Also, I think you'd better double check your facts because I'm pretty sure the cards aren't being sold in Japan like they are in Europe as you claim. In Japan, they're simply given away for free with packages of candy, and for the most part, the overall distribution is still very limited much like it is here. Europe is the only region with their widespread distribution.

ejamerSeptember 19, 2012


http://nintendoeverything.com/97947/more-kid-icarus-uprising-ar-card-packs-available-in-japan-today/


Hmm... doesn't look like Japan is having that hard a time getting cards. And no candy required, either.


The key questions your post bring up are:
-- What exactly does "big enough" mean when talking about market size? North America is the largest consolidated market, so what statistics are they using to decide it's not big enough compared to, say, Europe.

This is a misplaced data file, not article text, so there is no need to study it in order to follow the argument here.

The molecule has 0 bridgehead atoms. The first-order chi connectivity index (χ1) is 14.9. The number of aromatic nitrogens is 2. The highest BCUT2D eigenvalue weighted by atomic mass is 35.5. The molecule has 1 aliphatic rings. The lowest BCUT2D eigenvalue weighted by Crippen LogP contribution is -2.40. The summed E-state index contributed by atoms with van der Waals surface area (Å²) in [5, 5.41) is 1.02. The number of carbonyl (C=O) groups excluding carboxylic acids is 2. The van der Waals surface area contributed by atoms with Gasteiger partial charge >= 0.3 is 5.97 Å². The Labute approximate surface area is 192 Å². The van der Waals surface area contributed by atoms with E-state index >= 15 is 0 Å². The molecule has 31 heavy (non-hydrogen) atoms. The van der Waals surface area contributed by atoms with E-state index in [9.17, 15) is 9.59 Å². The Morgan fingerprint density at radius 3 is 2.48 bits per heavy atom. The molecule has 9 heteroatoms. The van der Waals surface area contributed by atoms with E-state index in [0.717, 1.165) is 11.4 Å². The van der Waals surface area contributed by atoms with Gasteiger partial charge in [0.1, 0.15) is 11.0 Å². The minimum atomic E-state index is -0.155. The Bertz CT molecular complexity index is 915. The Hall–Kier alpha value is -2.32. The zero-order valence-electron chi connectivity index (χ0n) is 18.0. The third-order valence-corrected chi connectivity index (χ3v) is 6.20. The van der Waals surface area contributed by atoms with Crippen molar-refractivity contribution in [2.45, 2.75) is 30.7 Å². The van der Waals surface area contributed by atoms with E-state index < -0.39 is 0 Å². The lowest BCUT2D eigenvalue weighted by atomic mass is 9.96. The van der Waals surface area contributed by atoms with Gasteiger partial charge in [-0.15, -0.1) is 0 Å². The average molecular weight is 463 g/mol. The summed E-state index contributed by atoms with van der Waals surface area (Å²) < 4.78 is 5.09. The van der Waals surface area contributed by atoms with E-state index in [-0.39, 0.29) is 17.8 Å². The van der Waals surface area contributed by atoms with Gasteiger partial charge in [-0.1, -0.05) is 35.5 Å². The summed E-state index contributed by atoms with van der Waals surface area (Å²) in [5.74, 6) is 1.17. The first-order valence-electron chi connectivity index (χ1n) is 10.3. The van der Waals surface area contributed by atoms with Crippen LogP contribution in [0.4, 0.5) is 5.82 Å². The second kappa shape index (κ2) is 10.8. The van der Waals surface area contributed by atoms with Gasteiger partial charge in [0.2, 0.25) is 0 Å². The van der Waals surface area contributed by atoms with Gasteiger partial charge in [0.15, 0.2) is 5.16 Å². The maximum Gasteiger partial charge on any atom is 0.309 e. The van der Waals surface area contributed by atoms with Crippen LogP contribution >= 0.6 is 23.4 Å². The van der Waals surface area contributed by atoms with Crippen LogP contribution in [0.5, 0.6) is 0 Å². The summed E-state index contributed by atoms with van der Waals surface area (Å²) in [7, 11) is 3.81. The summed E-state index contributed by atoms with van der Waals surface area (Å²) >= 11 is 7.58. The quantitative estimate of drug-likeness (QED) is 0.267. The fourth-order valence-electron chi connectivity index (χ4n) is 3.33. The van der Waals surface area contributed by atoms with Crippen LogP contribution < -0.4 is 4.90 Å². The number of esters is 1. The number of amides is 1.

-- How does refusing to cross-promote your game improve the situation? Maybe Nintendo couldn't find someone to help publish and distribute, maybe they didn't try, maybe just didn't care. It's hard to tell these days.


The market wasn't big enough for Nintendo of America to release Xenoblade Chronicles or The Last Story or Fatal Frame or Pandora's Tower. The market isn't big enough to support these cards being released. The market seems to be getting smaller all the time as Nintendo repeatedly decides not to cater to core fans.

ShyGuySeptember 19, 2012

Does your name mean Just To Be Rude?

Quote from: ShyGuy

Does your name mean Just To Be Rude?

If you're talking to me the answer is no.  It's my real name.  Justin D. Berube.

Kytim89September 19, 2012

Thinks to eBay I have about thirty of these cards, but it is getting harder to keep up because people are cleaning the online stores out like crazy. I should also add that I do not have a 3DS, but I wanted to get as many of these cards as I can before I do get the actual game.

NinSageSeptember 20, 2012